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Please use this identifier to cite or link to this item: http://hdl.handle.net/1993/2922

Title: Lichens from the Hudson Bay Lowlands: Northeastern coastal regions of Wapusk National Park in Manitoba
Authors: Piercey-Normore, MD
Keywords: distribution
floristic survey
growth form
life history strategies
raised beach ridge
reproduction
CAPE-HENRIETTA-MARIA
RAISED-BEACH SYSTEM
DOMINATED SYSTEMS
CLADONIA ASCOMYCOTINA
NORTHWEST-TERRITORIES
DISTRIBUTION PATTERNS
MACKENZIE RIVERS
EDAPHIC FACTORS
GENUS CLADONIA
CANADA
Issue Date: 31-Aug-2005
Citation: 0008-4026; CAN J BOT, AUG 2005, vol. 83, no. 8, p.1029 to 1038.
Abstract: Lichens are an important component of most terrestrial ecosystems including the subarctic tundra. A narrow band of raised calcareous beach ridges on the Hudson Bay Lowlands supports subarctic tundra alternating with incipient wetlands. This is the first extensive study of lichens on these beach ridges providing valuable noteworthy additions to the flora of Manitoba and baseline data for a developing national park. This study reports 134 species of lichens and seven habitats containing lichen communities; three of the lichens are new reports for Manitoba. Trends in the data were explored among 932 specimens (134 species) and three characters, method of reproduction, growth form, and substratum. The sexually reproducing crustose lichens were found mainly in exposed microenvironments such as on rocks and driftwood. The vegetatively reproducing fruticose lichens grew in the more stable microenvironments such as among moss on the ground. The sexually and vegetatively reproducing foliose lichens, occurring in a wide range of microenvironments and substrata, were more suited to the exposed beach ridge habitats than were either the crustose or fruticose lichens alone. Genetically and symbiotically diverse populations of both algal and fungal partners, resulting from sexual reproduction, would be better equipped than vegetative populations to adapt to changing environments in these exposed habitats.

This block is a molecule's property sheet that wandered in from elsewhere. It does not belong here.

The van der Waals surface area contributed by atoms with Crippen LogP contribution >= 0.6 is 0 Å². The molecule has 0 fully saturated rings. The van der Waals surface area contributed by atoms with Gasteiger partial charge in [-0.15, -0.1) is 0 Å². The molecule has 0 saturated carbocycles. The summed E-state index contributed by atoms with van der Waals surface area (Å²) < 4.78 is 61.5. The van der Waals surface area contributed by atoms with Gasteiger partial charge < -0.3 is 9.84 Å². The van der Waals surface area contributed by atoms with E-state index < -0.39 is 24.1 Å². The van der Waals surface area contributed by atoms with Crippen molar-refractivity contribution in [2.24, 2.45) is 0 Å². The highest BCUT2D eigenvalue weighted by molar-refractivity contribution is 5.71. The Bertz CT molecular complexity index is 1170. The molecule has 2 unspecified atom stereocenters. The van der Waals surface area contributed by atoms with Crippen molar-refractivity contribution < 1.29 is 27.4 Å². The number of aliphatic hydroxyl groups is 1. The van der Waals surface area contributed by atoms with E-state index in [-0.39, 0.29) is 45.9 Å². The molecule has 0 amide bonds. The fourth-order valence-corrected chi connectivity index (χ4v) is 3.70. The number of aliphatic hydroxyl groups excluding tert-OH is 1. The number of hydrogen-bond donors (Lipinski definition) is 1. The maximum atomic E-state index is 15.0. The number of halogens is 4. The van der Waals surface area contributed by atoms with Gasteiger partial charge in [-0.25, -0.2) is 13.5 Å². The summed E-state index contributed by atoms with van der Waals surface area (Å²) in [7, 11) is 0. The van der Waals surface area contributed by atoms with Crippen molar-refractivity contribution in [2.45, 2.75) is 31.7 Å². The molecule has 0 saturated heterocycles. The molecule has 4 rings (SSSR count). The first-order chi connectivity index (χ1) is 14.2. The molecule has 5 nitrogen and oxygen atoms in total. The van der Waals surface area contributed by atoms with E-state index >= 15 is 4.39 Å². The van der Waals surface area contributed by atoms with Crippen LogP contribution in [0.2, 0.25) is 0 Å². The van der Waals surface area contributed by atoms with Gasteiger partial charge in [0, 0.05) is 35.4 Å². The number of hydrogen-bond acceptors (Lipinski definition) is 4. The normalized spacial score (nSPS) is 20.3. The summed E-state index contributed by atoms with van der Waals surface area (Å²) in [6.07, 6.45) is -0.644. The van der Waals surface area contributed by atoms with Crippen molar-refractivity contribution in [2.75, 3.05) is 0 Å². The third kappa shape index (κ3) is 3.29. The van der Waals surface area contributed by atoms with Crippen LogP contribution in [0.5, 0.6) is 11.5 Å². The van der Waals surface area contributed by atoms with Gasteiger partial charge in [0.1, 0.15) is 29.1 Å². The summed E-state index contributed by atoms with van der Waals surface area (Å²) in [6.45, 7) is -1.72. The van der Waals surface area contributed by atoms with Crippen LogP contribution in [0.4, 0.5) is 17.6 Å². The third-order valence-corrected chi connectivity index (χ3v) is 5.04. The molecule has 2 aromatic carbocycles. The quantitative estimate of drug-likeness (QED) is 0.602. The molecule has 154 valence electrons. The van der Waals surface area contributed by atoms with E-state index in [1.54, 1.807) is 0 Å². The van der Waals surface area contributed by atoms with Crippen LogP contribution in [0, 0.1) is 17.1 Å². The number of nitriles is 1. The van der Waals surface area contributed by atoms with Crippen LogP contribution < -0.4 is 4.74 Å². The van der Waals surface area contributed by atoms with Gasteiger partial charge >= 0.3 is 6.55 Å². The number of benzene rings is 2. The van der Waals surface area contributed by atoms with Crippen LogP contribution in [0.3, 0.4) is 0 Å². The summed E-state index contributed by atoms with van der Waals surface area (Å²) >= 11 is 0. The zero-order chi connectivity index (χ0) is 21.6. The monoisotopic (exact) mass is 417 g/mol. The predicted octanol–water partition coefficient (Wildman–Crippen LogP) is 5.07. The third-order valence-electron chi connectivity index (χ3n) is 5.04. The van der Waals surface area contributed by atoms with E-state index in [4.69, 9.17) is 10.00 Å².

URI: http://hdl.handle.net/1993/2922
DOI: http://dx.doi.org/10.1139/b05-061
Appears in Collection(s):Research Publications (UofM Student, Faculty and Staff only access)

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